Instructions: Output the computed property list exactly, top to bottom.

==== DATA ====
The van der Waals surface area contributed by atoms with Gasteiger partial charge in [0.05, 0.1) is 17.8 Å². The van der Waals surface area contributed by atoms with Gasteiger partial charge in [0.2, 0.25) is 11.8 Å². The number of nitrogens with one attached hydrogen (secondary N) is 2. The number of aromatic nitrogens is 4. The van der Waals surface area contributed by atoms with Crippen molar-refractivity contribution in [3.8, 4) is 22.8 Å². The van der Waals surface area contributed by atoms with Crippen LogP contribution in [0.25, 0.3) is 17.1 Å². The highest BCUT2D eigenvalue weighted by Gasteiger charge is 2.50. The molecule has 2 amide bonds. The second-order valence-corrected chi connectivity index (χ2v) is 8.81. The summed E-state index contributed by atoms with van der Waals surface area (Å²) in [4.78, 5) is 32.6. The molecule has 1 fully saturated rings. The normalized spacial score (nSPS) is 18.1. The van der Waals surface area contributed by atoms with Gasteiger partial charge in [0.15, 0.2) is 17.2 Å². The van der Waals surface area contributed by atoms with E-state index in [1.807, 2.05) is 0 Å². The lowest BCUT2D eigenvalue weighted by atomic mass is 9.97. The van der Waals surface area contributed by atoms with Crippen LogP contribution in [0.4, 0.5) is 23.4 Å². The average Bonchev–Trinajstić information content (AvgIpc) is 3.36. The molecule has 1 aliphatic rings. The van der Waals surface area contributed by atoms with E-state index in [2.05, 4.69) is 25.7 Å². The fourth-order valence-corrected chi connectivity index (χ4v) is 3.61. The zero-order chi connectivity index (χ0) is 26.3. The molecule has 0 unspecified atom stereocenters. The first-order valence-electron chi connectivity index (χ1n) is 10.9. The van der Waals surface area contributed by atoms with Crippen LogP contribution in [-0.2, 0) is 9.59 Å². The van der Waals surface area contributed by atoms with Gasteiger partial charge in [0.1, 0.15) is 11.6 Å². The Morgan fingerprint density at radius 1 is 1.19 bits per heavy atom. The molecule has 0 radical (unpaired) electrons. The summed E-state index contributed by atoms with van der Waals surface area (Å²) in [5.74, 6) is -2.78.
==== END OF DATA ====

The van der Waals surface area contributed by atoms with Gasteiger partial charge in [0.05, 0.1) is 17.8 Å². The van der Waals surface area contributed by atoms with Gasteiger partial charge in [0.2, 0.25) is 11.8 Å². The number of nitrogens with one attached hydrogen (secondary N) is 2. The number of aromatic nitrogens is 4. The van der Waals surface area contributed by atoms with Crippen molar-refractivity contribution in [3.8, 4) is 22.8 Å². The van der Waals surface area contributed by atoms with Crippen LogP contribution in [0.25, 0.3) is 17.1 Å². The highest BCUT2D eigenvalue weighted by Gasteiger charge is 2.50. The molecule has 2 amide bonds. The second-order valence-corrected chi connectivity index (χ2v) is 8.81. The summed E-state index contributed by atoms with van der Waals surface area (Å²) in [4.78, 5) is 32.6. The molecule has 1 fully saturated rings. The normalized spacial score (nSPS) is 18.1. The van der Waals surface area contributed by atoms with Gasteiger partial charge in [0.15, 0.2) is 17.2 Å². The van der Waals surface area contributed by atoms with E-state index in [1.807, 2.05) is 0 Å². The lowest BCUT2D eigenvalue weighted by atomic mass is 9.97. The van der Waals surface area contributed by atoms with Crippen LogP contribution in [0.4, 0.5) is 23.4 Å². The average Bonchev–Trinajstić information content (AvgIpc) is 3.36. The molecule has 1 aliphatic rings. The van der Waals surface area contributed by atoms with E-state index in [2.05, 4.69) is 25.7 Å². The fourth-order valence-corrected chi connectivity index (χ4v) is 3.61. The zero-order chi connectivity index (χ0) is 26.3. The molecule has 0 unspecified atom stereocenters. The first-order valence-electron chi connectivity index (χ1n) is 10.9. The van der Waals surface area contributed by atoms with Crippen LogP contribution in [-0.2, 0) is 9.59 Å². The van der Waals surface area contributed by atoms with Gasteiger partial charge in [0.1, 0.15) is 11.6 Å². The Morgan fingerprint density at radius 1 is 1.19 bits per heavy atom. The molecule has 0 radical (unpaired) electrons. The summed E-state index contributed by atoms with van der Waals surface area (Å²) in [5.74, 6) is -2.78.